Metonic cycle

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Depiction of the 19 years of the Metonic cycle as a wheel, with the Julian date of the Easter New Moon, from a 9th-century computistic manuscript made in St. Emmeram's Abbey (Clm 14456, fol. 71r)
For example, by the 19-year Metonic cycle, the full moon repeats on or near Christmas between 1711 and 2300.[1][2] A small horizontal libration is visible comparing their appearances. A red color shows full moons that are also lunar eclipses.

The Metonic cycle or enneadecaeteris (from Ancient Greek: ἐννεακαιδεκαετηρίς, from ἐννεακαίδεκα, "nineteen") is a period of almost exactly 19 years after which the lunar phases recur at the same time of the year. The recurrence is not perfect, and by precise observation the Metonic cycle defined as 235 synodic months is just 2 hours, 4 minutes and 58 seconds longer than 19 tropical years. Meton of Athens, in the 5th century BC, judged the cycle to be a whole number of days, 6,940. Using these whole numbers facilitates the construction of a lunisolar calendar.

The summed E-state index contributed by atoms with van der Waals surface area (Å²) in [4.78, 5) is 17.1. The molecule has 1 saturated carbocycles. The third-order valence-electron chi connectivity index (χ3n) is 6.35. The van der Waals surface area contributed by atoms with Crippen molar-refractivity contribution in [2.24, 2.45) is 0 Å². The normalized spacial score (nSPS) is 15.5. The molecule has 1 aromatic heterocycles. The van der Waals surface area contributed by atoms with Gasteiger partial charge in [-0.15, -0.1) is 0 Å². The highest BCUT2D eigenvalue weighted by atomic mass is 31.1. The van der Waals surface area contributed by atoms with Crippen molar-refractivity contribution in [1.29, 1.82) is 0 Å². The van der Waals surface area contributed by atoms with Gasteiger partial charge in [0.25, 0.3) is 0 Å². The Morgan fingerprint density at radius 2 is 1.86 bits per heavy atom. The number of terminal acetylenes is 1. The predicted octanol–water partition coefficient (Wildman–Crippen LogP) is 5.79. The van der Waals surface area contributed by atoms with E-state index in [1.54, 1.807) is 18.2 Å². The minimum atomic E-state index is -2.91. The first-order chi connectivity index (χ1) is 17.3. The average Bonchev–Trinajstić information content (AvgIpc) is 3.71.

A tropical year (about 365.24 days) is longer than 12 lunar months (about 354.36 days) and shorter than 13 of them (about 383.90 days). In a Metonic calendar (a type of lunisolar calendar), there are twelve years of 12 lunar months and seven years of 13 lunar months.

Application in traditional calendars[edit]

In the Babylonian and Hebrew lunisolar calendars, the years 3, 6, 8, 11, 14, 17, and 19 are the long (13-month) years of the Metonic cycle. This cycle forms the basis of the Greek and Hebrew calendars. A 19-year cycle is used for the computation of the date of Easter each year.

The Babylonians applied the 19-year cycle from the late sixth century BC.[3]